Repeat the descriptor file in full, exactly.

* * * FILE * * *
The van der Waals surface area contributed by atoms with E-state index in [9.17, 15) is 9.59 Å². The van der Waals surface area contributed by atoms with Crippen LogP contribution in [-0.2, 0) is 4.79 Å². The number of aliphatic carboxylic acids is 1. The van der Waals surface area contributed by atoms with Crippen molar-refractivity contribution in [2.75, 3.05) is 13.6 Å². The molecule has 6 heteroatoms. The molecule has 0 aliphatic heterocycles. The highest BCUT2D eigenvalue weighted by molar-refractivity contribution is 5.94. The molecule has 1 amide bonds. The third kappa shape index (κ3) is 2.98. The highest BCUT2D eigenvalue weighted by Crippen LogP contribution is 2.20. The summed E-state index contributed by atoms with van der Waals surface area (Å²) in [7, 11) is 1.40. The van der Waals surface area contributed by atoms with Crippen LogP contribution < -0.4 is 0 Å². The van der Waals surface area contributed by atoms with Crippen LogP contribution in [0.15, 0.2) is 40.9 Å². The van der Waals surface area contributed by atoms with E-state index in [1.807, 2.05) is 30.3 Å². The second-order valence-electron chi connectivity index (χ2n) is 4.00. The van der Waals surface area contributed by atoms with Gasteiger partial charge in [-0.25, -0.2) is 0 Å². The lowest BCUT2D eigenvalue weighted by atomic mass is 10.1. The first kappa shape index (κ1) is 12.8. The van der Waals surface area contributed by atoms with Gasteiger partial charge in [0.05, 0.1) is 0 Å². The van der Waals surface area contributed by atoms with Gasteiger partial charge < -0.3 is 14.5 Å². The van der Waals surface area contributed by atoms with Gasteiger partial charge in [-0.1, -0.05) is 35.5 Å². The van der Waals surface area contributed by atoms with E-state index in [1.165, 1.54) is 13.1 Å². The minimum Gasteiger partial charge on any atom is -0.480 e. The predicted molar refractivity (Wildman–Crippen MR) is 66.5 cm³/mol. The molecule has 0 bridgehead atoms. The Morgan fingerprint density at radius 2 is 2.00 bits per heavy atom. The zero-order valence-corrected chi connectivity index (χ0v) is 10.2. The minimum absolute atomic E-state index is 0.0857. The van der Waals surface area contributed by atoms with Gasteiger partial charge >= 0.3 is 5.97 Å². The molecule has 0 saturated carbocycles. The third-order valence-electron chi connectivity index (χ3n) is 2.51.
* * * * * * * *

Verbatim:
The van der Waals surface area contributed by atoms with E-state index in [9.17, 15) is 9.59 Å². The van der Waals surface area contributed by atoms with Crippen LogP contribution in [-0.2, 0) is 4.79 Å². The number of aliphatic carboxylic acids is 1. The van der Waals surface area contributed by atoms with Crippen molar-refractivity contribution in [2.75, 3.05) is 13.6 Å². The molecule has 6 heteroatoms. The molecule has 0 aliphatic heterocycles. The highest BCUT2D eigenvalue weighted by molar-refractivity contribution is 5.94. The molecule has 1 amide bonds. The third kappa shape index (κ3) is 2.98. The highest BCUT2D eigenvalue weighted by Crippen LogP contribution is 2.20. The summed E-state index contributed by atoms with van der Waals surface area (Å²) in [7, 11) is 1.40. The van der Waals surface area contributed by atoms with Crippen LogP contribution < -0.4 is 0 Å². The van der Waals surface area contributed by atoms with Crippen LogP contribution in [0.15, 0.2) is 40.9 Å². The van der Waals surface area contributed by atoms with E-state index in [1.807, 2.05) is 30.3 Å². The second-order valence-electron chi connectivity index (χ2n) is 4.00. The van der Waals surface area contributed by atoms with Gasteiger partial charge in [-0.25, -0.2) is 0 Å². The lowest BCUT2D eigenvalue weighted by atomic mass is 10.1. The first kappa shape index (κ1) is 12.8. The van der Waals surface area contributed by atoms with Gasteiger partial charge in [0.05, 0.1) is 0 Å². The van der Waals surface area contributed by atoms with Gasteiger partial charge < -0.3 is 14.5 Å². The van der Waals surface area contributed by atoms with Gasteiger partial charge in [-0.1, -0.05) is 35.5 Å². The van der Waals surface area contributed by atoms with E-state index in [1.165, 1.54) is 13.1 Å². The minimum Gasteiger partial charge on any atom is -0.480 e. The predicted molar refractivity (Wildman–Crippen MR) is 66.5 cm³/mol. The molecule has 0 bridgehead atoms. The Morgan fingerprint density at radius 2 is 2.00 bits per heavy atom. The zero-order valence-corrected chi connectivity index (χ0v) is 10.2. The minimum absolute atomic E-state index is 0.0857. The van der Waals surface area contributed by atoms with Gasteiger partial charge >= 0.3 is 5.97 Å². The molecule has 0 saturated carbocycles. The third-order valence-electron chi connectivity index (χ3n) is 2.51.